The still life obviously plays a big role for you.
I really like the word “still life”. Something alive, but with no movement. It makes me think of the children’s game, “1, 2, 3 Soleil”, where you need to freeze when a designated player shouts the word “sun!” You need to stay perfectly still, and the player has to observe if anybody is moving, making any signs of life. Everybody is alive; it’s just a game of pretending for a moment that time has simply stopped. It’s like a life drawing class where the model has to stay still, like a Greek statue. And when you paint a flower, the same thing is happening: the object you look at is moving, it’s just that you don’t see it because it’s too slow. And if you were to observe the flower for two weeks, you would see that it’s moving and transforming. That’s what Morandi was doing. He was observing his pots for so long – a lifetime – that he was able to see matter moving. Clay or glass or any kind of material is also always moving and transforming, just at a different pace. If you look at Morandi’s paintings, you can see that everything is moving and that the pots are in the process of transforming into something else. I guess the word “still life” (or “nature morte”) is a good example of what art tries to achieve: merging two opposite notions into one object. Life is not still and nature is not dead, but maybe a painting can be.
When you make a still life, do you work from memory or from specific sources?
At the moment, I don’t use photography and don’t make sketches from reality. I usually start from the images I have in my memory. If I want to draw a tree, I look into my memory, go to the “tree box”, open it up, and look at what’s inside. I really like this exercise. Your memory makes a very interesting and surprising selection. In my case, my “memory tree box” is naturally full of drawings and paintings of trees. I remember a tree that someone was cutting down in a Bergman film. I don’t remember the title, plot, or anything else about that movie; just that moment with the tree.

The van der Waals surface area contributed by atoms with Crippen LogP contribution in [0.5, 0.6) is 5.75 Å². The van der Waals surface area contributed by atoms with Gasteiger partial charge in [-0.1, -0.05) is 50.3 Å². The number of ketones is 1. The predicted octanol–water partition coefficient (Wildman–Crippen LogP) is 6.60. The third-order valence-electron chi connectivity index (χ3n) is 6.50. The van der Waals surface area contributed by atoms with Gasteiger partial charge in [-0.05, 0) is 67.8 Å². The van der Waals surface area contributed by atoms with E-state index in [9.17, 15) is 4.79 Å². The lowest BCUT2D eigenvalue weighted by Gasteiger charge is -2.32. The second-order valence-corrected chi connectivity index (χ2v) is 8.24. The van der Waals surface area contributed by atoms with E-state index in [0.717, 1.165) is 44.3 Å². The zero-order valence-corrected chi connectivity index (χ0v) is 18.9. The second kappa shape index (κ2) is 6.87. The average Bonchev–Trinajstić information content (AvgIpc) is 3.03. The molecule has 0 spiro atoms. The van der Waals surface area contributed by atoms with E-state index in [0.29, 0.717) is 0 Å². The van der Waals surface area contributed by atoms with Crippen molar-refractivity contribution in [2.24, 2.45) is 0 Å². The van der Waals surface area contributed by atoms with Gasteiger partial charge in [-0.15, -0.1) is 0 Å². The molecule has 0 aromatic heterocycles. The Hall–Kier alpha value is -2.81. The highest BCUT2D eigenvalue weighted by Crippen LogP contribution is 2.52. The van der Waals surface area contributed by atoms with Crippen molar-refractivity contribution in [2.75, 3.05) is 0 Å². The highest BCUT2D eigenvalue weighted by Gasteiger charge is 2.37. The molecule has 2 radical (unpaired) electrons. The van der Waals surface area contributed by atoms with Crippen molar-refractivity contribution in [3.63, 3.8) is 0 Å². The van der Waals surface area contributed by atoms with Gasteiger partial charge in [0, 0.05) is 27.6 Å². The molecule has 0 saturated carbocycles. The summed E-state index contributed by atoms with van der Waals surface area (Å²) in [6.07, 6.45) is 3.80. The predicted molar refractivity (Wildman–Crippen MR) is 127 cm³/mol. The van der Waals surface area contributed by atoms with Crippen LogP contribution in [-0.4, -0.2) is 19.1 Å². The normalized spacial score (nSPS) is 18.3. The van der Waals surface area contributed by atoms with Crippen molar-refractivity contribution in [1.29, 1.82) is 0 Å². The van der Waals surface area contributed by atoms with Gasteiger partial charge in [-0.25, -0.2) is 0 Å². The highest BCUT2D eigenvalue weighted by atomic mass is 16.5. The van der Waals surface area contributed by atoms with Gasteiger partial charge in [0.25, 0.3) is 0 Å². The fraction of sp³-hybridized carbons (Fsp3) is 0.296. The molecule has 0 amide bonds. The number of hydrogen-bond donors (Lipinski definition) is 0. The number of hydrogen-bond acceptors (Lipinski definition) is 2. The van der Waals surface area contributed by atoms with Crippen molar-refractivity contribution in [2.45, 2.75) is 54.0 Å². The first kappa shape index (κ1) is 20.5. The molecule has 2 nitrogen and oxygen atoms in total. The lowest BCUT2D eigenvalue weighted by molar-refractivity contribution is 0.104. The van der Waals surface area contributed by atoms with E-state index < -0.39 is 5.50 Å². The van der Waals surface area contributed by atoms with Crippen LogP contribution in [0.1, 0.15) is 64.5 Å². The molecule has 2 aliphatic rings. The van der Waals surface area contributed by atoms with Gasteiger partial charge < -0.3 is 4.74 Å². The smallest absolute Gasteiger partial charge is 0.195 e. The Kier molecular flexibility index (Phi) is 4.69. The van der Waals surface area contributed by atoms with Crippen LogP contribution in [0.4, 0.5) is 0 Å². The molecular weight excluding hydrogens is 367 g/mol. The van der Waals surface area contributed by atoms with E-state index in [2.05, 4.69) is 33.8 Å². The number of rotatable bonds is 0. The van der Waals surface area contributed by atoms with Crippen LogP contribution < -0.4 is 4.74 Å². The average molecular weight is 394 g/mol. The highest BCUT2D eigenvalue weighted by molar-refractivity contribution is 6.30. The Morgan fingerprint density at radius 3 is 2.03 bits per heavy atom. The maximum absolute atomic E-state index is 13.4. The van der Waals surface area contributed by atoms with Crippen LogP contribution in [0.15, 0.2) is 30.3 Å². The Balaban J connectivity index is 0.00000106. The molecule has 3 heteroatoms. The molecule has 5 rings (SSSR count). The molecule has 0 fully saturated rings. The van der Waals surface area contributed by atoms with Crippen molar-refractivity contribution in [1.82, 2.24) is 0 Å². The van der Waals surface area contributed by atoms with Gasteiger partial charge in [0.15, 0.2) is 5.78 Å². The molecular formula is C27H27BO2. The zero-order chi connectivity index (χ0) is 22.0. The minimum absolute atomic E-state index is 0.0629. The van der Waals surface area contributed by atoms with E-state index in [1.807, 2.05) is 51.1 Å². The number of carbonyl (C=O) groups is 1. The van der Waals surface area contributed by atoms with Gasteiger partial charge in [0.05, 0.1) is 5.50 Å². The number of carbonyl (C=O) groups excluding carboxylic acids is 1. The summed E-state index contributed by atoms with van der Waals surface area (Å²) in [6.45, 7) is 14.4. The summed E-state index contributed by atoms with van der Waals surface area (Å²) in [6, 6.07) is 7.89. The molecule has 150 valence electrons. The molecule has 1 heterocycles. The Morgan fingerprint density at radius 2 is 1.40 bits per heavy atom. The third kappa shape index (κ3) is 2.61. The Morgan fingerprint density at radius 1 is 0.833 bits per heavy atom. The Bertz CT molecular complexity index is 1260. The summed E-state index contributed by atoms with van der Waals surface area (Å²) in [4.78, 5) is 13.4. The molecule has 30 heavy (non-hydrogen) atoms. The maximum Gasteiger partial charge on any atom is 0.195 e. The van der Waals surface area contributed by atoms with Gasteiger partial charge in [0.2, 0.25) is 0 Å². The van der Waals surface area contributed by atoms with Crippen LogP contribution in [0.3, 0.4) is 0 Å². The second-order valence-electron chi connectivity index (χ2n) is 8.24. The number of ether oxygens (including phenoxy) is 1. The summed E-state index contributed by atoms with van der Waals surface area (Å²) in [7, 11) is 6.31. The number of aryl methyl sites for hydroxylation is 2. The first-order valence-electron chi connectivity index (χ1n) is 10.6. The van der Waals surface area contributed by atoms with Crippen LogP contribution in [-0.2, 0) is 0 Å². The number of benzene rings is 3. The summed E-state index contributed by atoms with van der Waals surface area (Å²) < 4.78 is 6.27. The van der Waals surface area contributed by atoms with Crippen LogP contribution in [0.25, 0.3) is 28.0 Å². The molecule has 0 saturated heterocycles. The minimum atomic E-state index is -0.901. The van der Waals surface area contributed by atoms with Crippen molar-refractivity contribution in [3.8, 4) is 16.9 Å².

And the portraits: what is your interest in these androgynous, mask-like faces?
Two years ago, I saw a Picasso show and I was blown away by a pastel portrait. It’s a small work from his neo-classical period, dated 1921 and titled Tête de femme. I bought the postcard and went to the art store the next day to buy a pastel kit. I had never tried working with pastel before and started to copy Picasso’s portrait. And while I was working on it, I wasn’t seeing a woman on the postcard, just a portrait. Not a man or a woman, just a human head. When Picasso made his pastel, he was looking at a lot of Greek sculpture. I think he wasn’t paying attention to whether they were men or women; he was just fascinated by the perfection of the faces. He was probably also intrigued by their androgynous aspect: some statues of men could be women and vice versa. The title of this pastel means “head of woman”. Not “head of a woman” or “portrait of Julia”: only the word “head” and the word “woman”. I think Picasso chose to include the word “woman” because he knew that the portrait could just as well be a man, and he wanted to make sure that we would look at it in a particular way. I think it’s interesting not to know if it’s male or female.